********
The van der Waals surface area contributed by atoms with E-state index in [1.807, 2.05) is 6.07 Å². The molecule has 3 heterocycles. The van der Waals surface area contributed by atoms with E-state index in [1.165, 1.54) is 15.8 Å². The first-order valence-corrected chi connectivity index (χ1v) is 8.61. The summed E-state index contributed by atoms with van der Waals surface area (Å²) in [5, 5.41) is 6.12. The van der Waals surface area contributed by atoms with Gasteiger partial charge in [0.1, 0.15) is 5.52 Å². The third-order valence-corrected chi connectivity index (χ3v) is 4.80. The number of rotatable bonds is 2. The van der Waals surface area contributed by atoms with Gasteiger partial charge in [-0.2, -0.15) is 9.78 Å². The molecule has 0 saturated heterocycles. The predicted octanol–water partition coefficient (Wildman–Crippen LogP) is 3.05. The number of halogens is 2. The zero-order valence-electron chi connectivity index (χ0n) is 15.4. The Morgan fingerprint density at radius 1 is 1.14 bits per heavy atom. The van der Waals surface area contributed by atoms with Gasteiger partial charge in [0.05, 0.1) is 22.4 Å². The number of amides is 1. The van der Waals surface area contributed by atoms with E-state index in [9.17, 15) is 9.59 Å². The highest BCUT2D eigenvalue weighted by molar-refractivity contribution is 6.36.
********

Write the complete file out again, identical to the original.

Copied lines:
The van der Waals surface area contributed by atoms with E-state index in [1.807, 2.05) is 6.07 Å². The molecule has 3 heterocycles. The van der Waals surface area contributed by atoms with E-state index in [1.165, 1.54) is 15.8 Å². The first-order valence-corrected chi connectivity index (χ1v) is 8.61. The summed E-state index contributed by atoms with van der Waals surface area (Å²) in [5, 5.41) is 6.12. The van der Waals surface area contributed by atoms with Gasteiger partial charge in [0.1, 0.15) is 5.52 Å². The third-order valence-corrected chi connectivity index (χ3v) is 4.80. The number of rotatable bonds is 2. The van der Waals surface area contributed by atoms with Gasteiger partial charge in [-0.2, -0.15) is 9.78 Å². The molecule has 0 saturated heterocycles. The predicted octanol–water partition coefficient (Wildman–Crippen LogP) is 3.05. The number of halogens is 2. The zero-order valence-electron chi connectivity index (χ0n) is 15.4. The Morgan fingerprint density at radius 1 is 1.14 bits per heavy atom. The van der Waals surface area contributed by atoms with Gasteiger partial charge in [0.05, 0.1) is 22.4 Å². The number of amides is 1. The van der Waals surface area contributed by atoms with E-state index in [9.17, 15) is 9.59 Å². The highest BCUT2D eigenvalue weighted by molar-refractivity contribution is 6.36.